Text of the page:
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REVIEW: "Telephone Switching Systems", Richard A. Thompson

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  • Rob Slade, doting grandpa of Ryan and Tr
    BKTLSWSY.RVW 20010126 Telephone Switching Systems , Richard A. Thompson, 2000, 1-58053-088-5, U$125.00 %A Richard A. Thompson rat@tele.pitt.edu %C 685
    Message 1 of 1 , Mar 5, 2001
    • 0 Attachment
      BKTLSWSY.RVW 20010126

      "Telephone Switching Systems", Richard A. Thompson, 2000,
      1-58053-088-5, U$125.00
      %A Richard A. Thompson rat@...
      %C 685 Canton St., Norwood, MA 02062
      %D 2000
      %G 1-58053-088-5
      %I Artech House/Horizon
      %O U$125.00 617-769-9750 fax: 617-769-6334 artech@...
      %P 859 p.
      %T "Telephone Switching Systems"

      It is a little disturbing to have the author of a book state that it
      should be accessible to any dedicated reader with some background in
      either electrical engineering or computer science, and then have him
      go on to assert that he assumes everyone knows about asynchronous and
      synchronous digital hierarchies (ADH and SDH). (This sounds worse
      than it is: readers with only a moderate familiarity with telephony
      will recognize the "T," "DS," and "OC" multiplexing numbers.)
      Nevertheless, as early as the preface the text demonstrates a humanity
      and readability that is very promising, attractive, and,
      unfortunately, unusual in technical writing.

      Chapter one starts by defining terms and concepts, beginning with the
      basics of communication, touching on networks, and finishing up with
      fundamental telephony operations. The material is clear and
      comprehensive. The background provided in chapter two starts with a
      business oriented history and moves to a discussion of switching
      architectures. While there are forward references to details of the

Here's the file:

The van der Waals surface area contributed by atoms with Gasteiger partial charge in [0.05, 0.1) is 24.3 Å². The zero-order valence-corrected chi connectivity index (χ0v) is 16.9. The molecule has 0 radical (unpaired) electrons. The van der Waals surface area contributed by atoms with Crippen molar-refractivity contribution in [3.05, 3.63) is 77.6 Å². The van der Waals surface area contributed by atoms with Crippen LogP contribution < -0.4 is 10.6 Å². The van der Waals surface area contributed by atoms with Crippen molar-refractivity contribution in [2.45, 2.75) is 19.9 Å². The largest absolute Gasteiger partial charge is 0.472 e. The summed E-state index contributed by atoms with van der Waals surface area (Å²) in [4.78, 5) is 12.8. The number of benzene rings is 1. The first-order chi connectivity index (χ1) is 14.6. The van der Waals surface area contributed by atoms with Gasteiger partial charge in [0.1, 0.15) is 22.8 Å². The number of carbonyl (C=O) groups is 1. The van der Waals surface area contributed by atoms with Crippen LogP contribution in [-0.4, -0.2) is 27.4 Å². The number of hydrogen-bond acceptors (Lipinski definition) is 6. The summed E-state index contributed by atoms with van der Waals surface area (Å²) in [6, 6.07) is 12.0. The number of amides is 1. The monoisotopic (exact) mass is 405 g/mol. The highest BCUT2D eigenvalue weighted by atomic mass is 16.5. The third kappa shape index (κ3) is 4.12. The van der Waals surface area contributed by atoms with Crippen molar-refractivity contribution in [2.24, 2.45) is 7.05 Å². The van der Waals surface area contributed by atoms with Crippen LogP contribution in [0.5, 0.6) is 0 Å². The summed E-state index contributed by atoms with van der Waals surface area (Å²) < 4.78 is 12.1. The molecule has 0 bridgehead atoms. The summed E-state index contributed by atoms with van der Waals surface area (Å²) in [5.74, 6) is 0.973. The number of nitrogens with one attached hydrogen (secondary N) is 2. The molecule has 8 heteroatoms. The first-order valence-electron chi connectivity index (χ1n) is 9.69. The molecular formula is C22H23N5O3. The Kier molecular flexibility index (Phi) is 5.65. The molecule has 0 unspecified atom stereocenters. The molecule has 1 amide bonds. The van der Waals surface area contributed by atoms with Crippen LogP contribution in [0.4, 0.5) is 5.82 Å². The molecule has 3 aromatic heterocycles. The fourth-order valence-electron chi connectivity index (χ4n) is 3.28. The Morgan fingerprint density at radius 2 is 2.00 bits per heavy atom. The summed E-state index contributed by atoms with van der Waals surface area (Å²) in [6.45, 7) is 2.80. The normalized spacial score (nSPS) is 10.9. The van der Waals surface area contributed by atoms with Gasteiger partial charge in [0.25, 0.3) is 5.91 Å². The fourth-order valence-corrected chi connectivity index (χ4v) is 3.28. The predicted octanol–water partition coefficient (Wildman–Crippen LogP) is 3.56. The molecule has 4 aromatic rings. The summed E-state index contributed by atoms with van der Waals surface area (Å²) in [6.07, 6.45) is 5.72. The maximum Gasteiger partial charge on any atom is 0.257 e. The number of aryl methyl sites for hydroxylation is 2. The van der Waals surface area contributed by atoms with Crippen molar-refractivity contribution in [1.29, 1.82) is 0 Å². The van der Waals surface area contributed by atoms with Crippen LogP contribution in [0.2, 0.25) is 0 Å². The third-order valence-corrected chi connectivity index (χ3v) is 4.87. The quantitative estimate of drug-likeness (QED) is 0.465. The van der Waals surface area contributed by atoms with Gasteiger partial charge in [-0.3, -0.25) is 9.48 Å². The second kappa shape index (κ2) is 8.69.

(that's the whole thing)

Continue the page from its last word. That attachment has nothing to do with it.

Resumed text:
switches mentioned, readers without telephony experience may fail to
      grasp some points. The line side of the system, from the telco switch
      to the handset, is covered in chapter three, with additional practical
      and personal content. The concepts involved in engineering trunks,
      the potentially long distance connections between switches, is dealt
      with in chapter four. Chapter five reviews the basics of traffic
      theory.

      Chapter six looks at the Step architecture and the Strowger switch.
      However, the lack of a basic explanation of the switch operation is a
      serious limitation. The many detailed examples of special cases and
      exceptions are of restricted value when the primary operation is
      missing. Switch fabric is examined in chapter seven. Packet
      switching is included in the analysis, which is interesting since
      packet switching itself hasn't been discussed yet. Then back to a
      specific switch, Crossbar, in chapter eight, with a better, though
      still not complete, review of the physical operation. This chapter
      also compares Step against Crossbar in terms of maintenance. Chapter
      nine deals with toll points, billing, number plans, and other related
      issues.

      Enterprise switching, in chapter ten, looks at the functions, history,
      and business aspects of PBXs (Private Branch eXchanges) but doesn't
      provide much information on the "how" of what happens.

      Chapter eleven goes back to specific switches, in this case the
      computer controlled #1 ESS. Thompson states that the intention is to
      review the software, but the material actually concentrates on